The Full Kung Fury Is Finally Here, and It’s Free, in All Its Neon, Dinosaur-Riding Glory
Kung Fury, the 30-minute, Kickstarter-funded short film from writer-director Laser Unicorns, also known as David Sandberg, is finally here, and it’s every bit as ninja-filled, ’80s-inspired, and generally bonkers as we hoped it would be. We follow Kung Fury (David Sandberg), a Kung Fu cop prodigy who only works alone, due to a tragic backstory involving a guy splitting in half. Kung Fury must hack his way back in time using clunky computers to take down Adolf Hitler, played by The Lonely Island’s Jorma Taccone.
In addition to this inspired plot, there’s also a dinosaur cop, a police chief with a cigarette perpetually dangling from his mouth, laser raptors, dinosaur-riding Vikings (they really went all in on the dinosaur thing), and robots. That’s basically what the ’80s were like, right? Even if not, from now on, this is how we should all remember the era.
Will Emma Sulkowicz’s Protest Mattress Wind Up in a Museum?
Emma Sulkowicz’s Mattress Performance (Carry That Weight) concluded this month with her graduation from Columbia University. Now that it’s put to bed, so to speak, a series of questions arises. Among them: What should become of the mattress itself?
She herself told the Times on Class Day: “If some sort of museum wants to buy it, then I’m open to that. But I’m not going to just throw it away.”
As an art object, it could fit in with a rich lineage of bed-based artworks. In 1955, Robert Rauschenberg arrived upon one of his first so-called “combines” with Bed, an assemblage of a pillow, sheet, and quilt splattered with oils and hung like a painting on the wall. In 1999, there was Tracey Emin’s My Bed, which was literally that, complete with stained sheets, soiled underpants, and condoms strewn about. More recently, by the waterfront in Brooklyn, Carol Bove found the gnarled and nasty box-spring that makes up her 2012 sculpture The Disgusting Mattress.
And other bed works abound, including Yoko Ono and John Lennon’s 1969 Bed-In, currently memorialized at the Ono show at MoMA and, when vacant, the actual Montreal hotel room where the performance piece was staged. (For the record, “It’s $899 for one night, with a set of pajamas similar to theirs,” says a rep for the Fairmont Queen Elizabeth, which rents the suite as a special. “If you don’t want the pajamas, it’s $799—but everyone wants the pajamas.”) And who could forget the image, even it isn’t exactly an artwork itself, of Donald Judd’s self-made bed on the floor of his museum-ified Soho loft with a Dan Flavin light installation glowing all around?
Many have noted that Mattress Performance resonates with historically weighty works by Vito Acconci, Tehching Hsieh, and Marina Abramovic. And these days, props from performances by Acconci, Hsieh, and Abramovic are displayed in museums and, in some cases, sold in galleries.
Whatever its fate in art or social history, Mattress Performance could well live on in objecthood. But would a museum or gallery want it? On the phone from California, where she is visiting a friend in Laguna Beach post-graduation and luxuriating in the distance from the 50-pound mattress she hauled around daily since September, Sulkowicz says no one has approached her about the prospect yet. But the question is in the ether.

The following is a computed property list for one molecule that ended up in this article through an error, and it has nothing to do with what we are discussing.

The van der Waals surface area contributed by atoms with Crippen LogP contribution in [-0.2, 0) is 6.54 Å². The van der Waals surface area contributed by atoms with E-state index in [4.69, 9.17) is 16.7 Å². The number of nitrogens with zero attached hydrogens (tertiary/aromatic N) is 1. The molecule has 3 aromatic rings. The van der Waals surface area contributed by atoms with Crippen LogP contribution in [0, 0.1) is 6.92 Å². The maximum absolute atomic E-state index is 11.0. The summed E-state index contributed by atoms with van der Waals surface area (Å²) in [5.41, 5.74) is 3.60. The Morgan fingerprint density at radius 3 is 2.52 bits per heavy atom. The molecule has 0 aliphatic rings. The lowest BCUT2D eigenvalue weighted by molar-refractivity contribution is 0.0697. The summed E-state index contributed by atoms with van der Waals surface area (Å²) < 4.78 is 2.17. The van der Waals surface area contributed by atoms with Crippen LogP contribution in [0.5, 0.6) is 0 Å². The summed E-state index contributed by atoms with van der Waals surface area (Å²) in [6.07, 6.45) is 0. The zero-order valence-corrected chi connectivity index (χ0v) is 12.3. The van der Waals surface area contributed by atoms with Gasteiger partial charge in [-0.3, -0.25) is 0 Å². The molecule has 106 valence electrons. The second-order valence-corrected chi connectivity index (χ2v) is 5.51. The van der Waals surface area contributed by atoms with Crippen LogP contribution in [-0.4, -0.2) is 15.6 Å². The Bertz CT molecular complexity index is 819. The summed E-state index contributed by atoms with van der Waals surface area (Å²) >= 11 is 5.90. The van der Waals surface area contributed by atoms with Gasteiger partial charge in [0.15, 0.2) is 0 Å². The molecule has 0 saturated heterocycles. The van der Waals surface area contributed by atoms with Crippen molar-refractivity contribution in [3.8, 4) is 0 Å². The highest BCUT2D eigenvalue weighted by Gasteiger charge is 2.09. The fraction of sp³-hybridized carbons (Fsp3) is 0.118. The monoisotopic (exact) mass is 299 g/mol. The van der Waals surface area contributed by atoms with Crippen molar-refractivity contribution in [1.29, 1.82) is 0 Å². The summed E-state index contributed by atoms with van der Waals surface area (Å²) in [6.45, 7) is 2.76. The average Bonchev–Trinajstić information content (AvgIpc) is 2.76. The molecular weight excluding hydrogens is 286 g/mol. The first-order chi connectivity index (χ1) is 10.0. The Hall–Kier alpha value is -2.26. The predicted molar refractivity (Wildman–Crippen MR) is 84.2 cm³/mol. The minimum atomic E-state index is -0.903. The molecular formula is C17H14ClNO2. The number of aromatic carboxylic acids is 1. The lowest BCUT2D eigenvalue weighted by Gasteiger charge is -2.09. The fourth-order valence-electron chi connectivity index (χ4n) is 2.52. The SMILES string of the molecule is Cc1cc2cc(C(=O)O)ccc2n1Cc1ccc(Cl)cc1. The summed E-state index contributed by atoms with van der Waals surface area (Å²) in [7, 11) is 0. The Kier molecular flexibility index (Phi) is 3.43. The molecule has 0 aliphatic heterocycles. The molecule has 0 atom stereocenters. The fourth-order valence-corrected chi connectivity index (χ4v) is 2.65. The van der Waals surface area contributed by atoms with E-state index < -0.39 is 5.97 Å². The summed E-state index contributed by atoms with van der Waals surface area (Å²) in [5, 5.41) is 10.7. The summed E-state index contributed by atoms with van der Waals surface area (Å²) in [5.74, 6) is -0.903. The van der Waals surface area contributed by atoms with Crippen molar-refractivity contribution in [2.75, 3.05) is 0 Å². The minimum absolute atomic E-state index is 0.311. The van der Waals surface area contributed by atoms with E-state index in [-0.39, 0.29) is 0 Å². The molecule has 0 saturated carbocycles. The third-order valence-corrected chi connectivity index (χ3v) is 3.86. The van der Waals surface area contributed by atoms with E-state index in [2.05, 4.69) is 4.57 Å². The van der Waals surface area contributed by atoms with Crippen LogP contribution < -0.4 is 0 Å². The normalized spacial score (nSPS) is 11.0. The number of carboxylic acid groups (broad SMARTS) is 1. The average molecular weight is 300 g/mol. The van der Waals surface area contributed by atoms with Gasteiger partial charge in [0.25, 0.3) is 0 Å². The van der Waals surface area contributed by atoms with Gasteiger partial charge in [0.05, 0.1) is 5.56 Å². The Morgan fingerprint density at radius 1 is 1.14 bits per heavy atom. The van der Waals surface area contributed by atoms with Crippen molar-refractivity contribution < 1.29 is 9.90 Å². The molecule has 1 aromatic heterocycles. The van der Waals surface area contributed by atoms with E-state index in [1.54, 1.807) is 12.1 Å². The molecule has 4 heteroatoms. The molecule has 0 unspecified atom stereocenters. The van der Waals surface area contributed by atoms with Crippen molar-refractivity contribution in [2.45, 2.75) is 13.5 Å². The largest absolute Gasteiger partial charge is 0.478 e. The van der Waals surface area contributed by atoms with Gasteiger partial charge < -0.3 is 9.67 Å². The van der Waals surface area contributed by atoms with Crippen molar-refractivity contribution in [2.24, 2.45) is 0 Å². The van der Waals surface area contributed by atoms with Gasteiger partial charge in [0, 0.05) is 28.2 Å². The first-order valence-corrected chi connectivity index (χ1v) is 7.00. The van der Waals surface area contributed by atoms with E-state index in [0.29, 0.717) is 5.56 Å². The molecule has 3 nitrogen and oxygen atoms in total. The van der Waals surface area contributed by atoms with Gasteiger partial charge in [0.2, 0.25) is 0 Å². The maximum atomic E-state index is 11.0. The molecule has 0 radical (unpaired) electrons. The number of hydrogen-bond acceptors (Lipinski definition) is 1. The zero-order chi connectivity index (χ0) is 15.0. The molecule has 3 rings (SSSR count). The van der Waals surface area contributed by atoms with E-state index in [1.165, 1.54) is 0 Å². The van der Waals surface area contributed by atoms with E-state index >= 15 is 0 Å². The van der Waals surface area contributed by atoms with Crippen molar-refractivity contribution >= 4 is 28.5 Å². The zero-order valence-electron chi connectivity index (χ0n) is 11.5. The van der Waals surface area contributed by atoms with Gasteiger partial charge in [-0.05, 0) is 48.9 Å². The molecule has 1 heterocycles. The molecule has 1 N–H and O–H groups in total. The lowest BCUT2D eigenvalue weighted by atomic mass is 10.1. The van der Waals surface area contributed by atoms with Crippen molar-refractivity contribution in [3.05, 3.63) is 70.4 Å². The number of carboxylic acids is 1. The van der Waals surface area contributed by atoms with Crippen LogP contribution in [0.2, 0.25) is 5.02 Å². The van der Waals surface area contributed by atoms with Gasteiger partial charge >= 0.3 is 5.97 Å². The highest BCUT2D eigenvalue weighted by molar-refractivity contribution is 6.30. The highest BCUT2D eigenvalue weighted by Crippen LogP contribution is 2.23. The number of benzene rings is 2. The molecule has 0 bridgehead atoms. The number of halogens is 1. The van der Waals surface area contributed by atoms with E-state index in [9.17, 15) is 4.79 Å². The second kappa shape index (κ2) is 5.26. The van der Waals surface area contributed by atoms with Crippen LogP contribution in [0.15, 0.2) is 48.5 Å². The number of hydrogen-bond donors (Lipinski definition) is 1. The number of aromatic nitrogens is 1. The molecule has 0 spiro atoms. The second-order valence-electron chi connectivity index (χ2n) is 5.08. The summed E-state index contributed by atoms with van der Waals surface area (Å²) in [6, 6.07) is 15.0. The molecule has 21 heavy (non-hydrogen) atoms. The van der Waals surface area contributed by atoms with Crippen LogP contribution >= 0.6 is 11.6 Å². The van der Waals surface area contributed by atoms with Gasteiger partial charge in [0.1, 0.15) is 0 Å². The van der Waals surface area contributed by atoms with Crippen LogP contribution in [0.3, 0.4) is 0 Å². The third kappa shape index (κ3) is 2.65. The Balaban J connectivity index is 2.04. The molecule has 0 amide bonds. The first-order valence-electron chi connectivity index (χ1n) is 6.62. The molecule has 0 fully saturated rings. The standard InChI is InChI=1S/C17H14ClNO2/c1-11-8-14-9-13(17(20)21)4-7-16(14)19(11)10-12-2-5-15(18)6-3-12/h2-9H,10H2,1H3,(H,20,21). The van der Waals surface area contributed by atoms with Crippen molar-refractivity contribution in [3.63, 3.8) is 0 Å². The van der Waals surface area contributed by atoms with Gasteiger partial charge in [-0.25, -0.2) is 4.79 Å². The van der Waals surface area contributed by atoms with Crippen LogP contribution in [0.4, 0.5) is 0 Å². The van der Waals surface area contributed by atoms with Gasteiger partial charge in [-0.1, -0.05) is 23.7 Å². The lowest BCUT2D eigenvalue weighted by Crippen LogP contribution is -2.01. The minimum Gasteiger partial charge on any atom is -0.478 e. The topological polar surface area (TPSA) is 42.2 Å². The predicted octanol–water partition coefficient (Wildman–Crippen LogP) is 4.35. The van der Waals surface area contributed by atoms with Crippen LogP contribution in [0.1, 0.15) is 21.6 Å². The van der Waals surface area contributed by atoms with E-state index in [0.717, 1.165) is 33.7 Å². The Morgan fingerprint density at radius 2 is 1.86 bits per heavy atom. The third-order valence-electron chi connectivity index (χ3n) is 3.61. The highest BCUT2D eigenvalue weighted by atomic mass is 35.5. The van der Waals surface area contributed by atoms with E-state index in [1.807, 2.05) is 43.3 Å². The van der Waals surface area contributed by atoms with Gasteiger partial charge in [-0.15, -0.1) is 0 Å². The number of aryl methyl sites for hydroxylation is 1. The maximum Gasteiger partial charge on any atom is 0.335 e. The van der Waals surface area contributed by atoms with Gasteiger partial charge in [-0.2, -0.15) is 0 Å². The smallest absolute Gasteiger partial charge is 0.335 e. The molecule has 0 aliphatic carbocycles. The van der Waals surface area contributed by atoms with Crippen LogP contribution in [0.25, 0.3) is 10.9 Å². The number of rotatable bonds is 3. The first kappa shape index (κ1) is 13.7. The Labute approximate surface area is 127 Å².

A Supercut of 101 One-Armed Saves in Movies Set to “I Want to Hold Your Hand”
There’s nothing like falling off a cliff, only to have your best pal—or anyone, really—grab your hand just in time to drag you to safety. This might not have ever happened to you, but it happens all the time in movies, and this video from designer Ryan Holland and the filmmakers at Lucky Treehouse compiles 101 of the best ones. They’re not all successful saves, and sometimes looks can be deceiving, as with Scar digging his claws into his dangling brother Mufasa’s paws from The Lion King, but you get the gist. And I challenge you to think of a better choice for the soundtrack than The Beatles’ “I Want to Hold Your Hand.”
Download Chance the Rapper and the Social Experiment’s Surf for Free Right Now
Back in 2013, Chance the Rapper had one of the best albums of the year, Acid Rap, even though it was technically only a mixtape. Now he has released his first mixtape since Acid Rap with a new project, The Social Experiment, which was released after a long wait last night. You can stream it below or download it for free from iTunes here.
Surf, the first mixtape from the Social Experiment, a collective of Chance and his collaborators, is led by Donnie Trumpet. But Chance is all over it, providing the leading rhymes and vocals on most of the songs. Not that it’s just the Chance and Donnie Show, either: Other guests include Janelle Monáe, Busta Rhymes, Erykah Badu, Big Sean, J. Cole, King Louie, Quavo from Migos, and Jeremih.
Why Are There So Many Movies Where Natural Disasters Save a Failing Marriage?
San Andreas purports to be the disaster movie of the year—but at its core, it’s really a story about a broken family figuring out how to put itself back together. Amid earthquakes, tsunamis and collapsing buildings, Dwayne Johnson and Carla Gugino’s characters, who are in the midst of a tough divorce, are finally able to communicate and eventually reunite. Despite the fact Gugino had just agreed to move in with another man.
But this shouldn’t come as much of a surprise. The estranged couple is a long-standing staple of disaster movies. Something about the end of life as we know it seems to bring everything to the surface, and to trigger a change of heart. Films that focus on catastrophes are chock-full of marriages gone wrong, relationships that can only be repaired by some intense, brink-of-civilization-collapse kind of eros/thanatos fusion.
Take 2012, in which John Cusack and Amanda Peet are reunited after a very brief nod to their prior marital disputes. All it takes, it seems, is the foretold Mayan apocalypse, followed shortly by the disposal of Peet’s second husband. In Twister, Bill Paxton visits Helen Hunt just to get her to sign the divorce papers—but that’s when the storm hits. They only come to understand that they still have feelings for each other once they’ve braved an F5 tornado together, strapped to irrigation pipes.